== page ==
Allotment Diary

How to get growing…Preparation

…On our balconies, living rooms, window ledges, porches, gardens and allotments.

It seems we all have a bit more time on our hands and people are starting to try some new things, be it cooking, home schooling, learning a new instrument and of course – gardening.

Whether you’re a beginner or a well seasoned gardener, something I think is best is to prepare and get all of your ducks in a row before tackling a new interest, so I’m hoping this post will be food for thought for many.

The truth is – you really don’t need a lot to get started and there’s lots of items in the home that you can use to start growing your own.

Useful items around the home

Toilet roll tubes

Judging by the toilet roll crisis of 20 – I think there’s a good percentage if people who will have one or two rolls floating around.

The reason why I’m stockpiling these is because these make fantastic seed starters and are bio degradable.

You can see how I make toilet roll seed starters here.

Plastic punnets and containers

Punnets, plastic containers, ice cream boxes and anything that is capable of holding something is generally pretty useful.

Containers and boxes help you to organise what you’re growing and keeps the place tidy.

You can use empty punnets and mushroom containers to craft together little make shift propagators to help spur on germination.

Check out how to make these here.

Egg boxes

These are fantastic seed starters as these are cells that are already made up for you.

They’re made of cardboard so they’re bio degradable and are recyclable.

Eggs are something else that have been flying off the shelf, so these will surely be in abundance in the home.

It’s an optional thing to do when using these – is to puncture a hole in the bottom for drainage.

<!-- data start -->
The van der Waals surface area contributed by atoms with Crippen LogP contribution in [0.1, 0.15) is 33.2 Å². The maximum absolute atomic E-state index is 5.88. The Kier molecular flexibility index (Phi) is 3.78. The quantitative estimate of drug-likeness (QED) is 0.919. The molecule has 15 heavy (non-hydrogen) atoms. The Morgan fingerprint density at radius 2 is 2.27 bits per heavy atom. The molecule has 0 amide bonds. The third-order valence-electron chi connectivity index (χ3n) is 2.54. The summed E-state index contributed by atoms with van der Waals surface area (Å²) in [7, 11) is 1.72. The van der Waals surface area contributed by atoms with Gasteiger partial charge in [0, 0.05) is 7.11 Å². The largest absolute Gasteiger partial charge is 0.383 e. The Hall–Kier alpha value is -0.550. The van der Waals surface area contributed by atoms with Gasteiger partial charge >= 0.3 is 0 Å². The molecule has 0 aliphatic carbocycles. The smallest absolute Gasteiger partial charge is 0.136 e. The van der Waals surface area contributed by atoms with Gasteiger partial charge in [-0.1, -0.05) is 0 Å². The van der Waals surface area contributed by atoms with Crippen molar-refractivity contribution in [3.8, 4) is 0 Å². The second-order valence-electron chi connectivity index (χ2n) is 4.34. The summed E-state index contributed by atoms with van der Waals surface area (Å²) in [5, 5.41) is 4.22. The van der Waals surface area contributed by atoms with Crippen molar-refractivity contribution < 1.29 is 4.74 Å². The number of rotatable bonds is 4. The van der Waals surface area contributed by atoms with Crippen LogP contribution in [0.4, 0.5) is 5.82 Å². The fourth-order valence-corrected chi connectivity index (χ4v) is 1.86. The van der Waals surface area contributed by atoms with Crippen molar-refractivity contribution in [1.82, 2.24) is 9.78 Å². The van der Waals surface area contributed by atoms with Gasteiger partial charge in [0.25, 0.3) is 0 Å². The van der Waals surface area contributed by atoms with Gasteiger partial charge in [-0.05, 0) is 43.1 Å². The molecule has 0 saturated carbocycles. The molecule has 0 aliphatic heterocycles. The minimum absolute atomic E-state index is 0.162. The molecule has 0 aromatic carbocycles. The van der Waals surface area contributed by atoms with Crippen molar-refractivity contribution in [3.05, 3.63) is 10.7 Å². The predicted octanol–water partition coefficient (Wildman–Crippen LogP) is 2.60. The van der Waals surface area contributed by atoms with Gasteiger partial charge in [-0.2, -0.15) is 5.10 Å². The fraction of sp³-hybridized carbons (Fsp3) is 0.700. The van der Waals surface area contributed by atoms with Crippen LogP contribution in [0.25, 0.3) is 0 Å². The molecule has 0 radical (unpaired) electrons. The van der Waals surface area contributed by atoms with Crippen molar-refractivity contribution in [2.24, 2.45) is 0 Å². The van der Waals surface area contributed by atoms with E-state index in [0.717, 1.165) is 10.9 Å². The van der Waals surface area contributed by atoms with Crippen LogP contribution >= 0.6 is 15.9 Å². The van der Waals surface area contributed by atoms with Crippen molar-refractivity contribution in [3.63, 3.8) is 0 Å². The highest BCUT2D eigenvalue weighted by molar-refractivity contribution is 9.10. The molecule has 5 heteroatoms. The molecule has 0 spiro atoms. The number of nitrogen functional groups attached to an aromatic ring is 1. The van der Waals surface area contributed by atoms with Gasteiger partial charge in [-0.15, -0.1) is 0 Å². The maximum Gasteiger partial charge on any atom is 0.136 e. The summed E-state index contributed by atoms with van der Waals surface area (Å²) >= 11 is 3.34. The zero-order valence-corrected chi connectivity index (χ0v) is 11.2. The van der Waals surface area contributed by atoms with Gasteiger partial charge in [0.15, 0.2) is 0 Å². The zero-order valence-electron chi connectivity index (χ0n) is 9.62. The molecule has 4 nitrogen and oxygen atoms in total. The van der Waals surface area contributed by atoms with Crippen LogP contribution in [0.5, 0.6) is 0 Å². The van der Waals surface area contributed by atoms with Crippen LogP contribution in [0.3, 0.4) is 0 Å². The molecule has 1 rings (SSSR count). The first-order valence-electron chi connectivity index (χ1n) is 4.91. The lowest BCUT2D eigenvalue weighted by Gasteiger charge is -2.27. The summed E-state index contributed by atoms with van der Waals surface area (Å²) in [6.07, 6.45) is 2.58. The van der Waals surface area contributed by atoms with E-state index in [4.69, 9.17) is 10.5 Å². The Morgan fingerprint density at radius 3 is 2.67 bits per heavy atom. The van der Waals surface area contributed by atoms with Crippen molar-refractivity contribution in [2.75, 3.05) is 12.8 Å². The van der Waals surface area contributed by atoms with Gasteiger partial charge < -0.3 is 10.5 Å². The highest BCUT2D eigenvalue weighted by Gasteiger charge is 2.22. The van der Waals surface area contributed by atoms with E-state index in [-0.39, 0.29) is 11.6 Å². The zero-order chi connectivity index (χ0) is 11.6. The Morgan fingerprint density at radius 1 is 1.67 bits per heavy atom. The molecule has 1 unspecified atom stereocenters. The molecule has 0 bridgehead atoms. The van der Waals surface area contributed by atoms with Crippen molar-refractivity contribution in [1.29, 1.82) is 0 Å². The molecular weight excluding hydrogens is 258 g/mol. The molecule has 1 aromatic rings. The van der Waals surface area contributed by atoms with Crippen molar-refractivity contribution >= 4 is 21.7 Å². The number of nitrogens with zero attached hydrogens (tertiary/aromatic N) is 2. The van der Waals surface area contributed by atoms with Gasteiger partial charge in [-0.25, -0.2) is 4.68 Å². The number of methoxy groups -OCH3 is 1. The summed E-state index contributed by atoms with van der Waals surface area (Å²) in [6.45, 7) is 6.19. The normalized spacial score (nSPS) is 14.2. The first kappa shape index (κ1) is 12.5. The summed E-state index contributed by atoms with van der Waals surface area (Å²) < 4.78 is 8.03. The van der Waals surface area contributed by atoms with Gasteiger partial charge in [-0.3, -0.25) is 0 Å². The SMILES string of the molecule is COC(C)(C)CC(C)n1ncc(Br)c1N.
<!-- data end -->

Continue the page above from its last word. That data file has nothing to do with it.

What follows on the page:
You can also use these to for holding your spuds to chit.

Pots of all kinds

Pots and containers are endlessly useful for a wide variety of uses, whether it’s for slug bins, holding plants or using them to make new labels.

I find that these are items in the home that are always about in one shape or form or the other.

Seeds, compost and labels

Probably the only things you need to purchase in this list.

Multi purpose compost is absolutely fine for any seeds you wish to sow. Most retailers tend to do a 3 for £12, or a 4 for £15 type deal so be sure to keep an eye out for something like this when trying to get hold of some.

And of course you need some seeds! I’m a little bit biased to growing your own, so all of my seeds consist of things that you can grow and eat – but to be honest – all gardening is good!

So grow whatever you want 🙂

Carving out your space

Making a conscious decision of where you’re going to start gardening is also very very important in my mind.

It can help determine what you want to grow and help figure out the optimum conditions for what you’re growing with regards to light, moisture and temperature.

Some plants grow better in the shade, some plants grow better in dryer conditions and so forth.

I’ve got this seed shelf, which I’ve never used before and I’ve been amazed at just how much heat can be generated – so much so, I’ve gotten into the habit of opening it up at the start of the day when the weather is nice.

You’ll notice the above doesn’t actually involve any gardening per say, but are all just small steps to help you get in the mindset for gardening with a considered, economical approach. Gardening is such a good hobby, and if you’ve ever flirted with the idea of gardening in one way or another, I would definitely recommend it!

I hope this post has injected a bit of inspiration, and I’d love to know your tips tricks and insights if you’re getting started – I’d also love to know if you’ve started gardening for the first time 🙂

5 replies on “How to get growing…Preparation”

I need the next step, I’ve ordered some veg plants but I don’t have much in the way of growing ground, just one reasonable flower bed that has lots of space at the moment…. Look forward to the next one Adam!!

I have seen egg boxes on many blogs but I have never used it on my own. Each year I’m growing more and more plants so next season I have to consider it. The same as you, I’m growing mostly things I can later eat. It helps me to not waste food and, generally, seeds, and of course I can save some money. Could you tell me, where do you buy your seeds? I have mine from where prices are really reasonable. I also buy here fertilizers.

Definitely consider it I’d say, it’s actually a really cost effective thing to do :). I have no real specific place where I purchase seeds, this year I got mine from Wilko’s as I wasn’t out for growing anything specific – garden seed market look like they have an awesome selection variety wise – thank you for the tip on that 🙂

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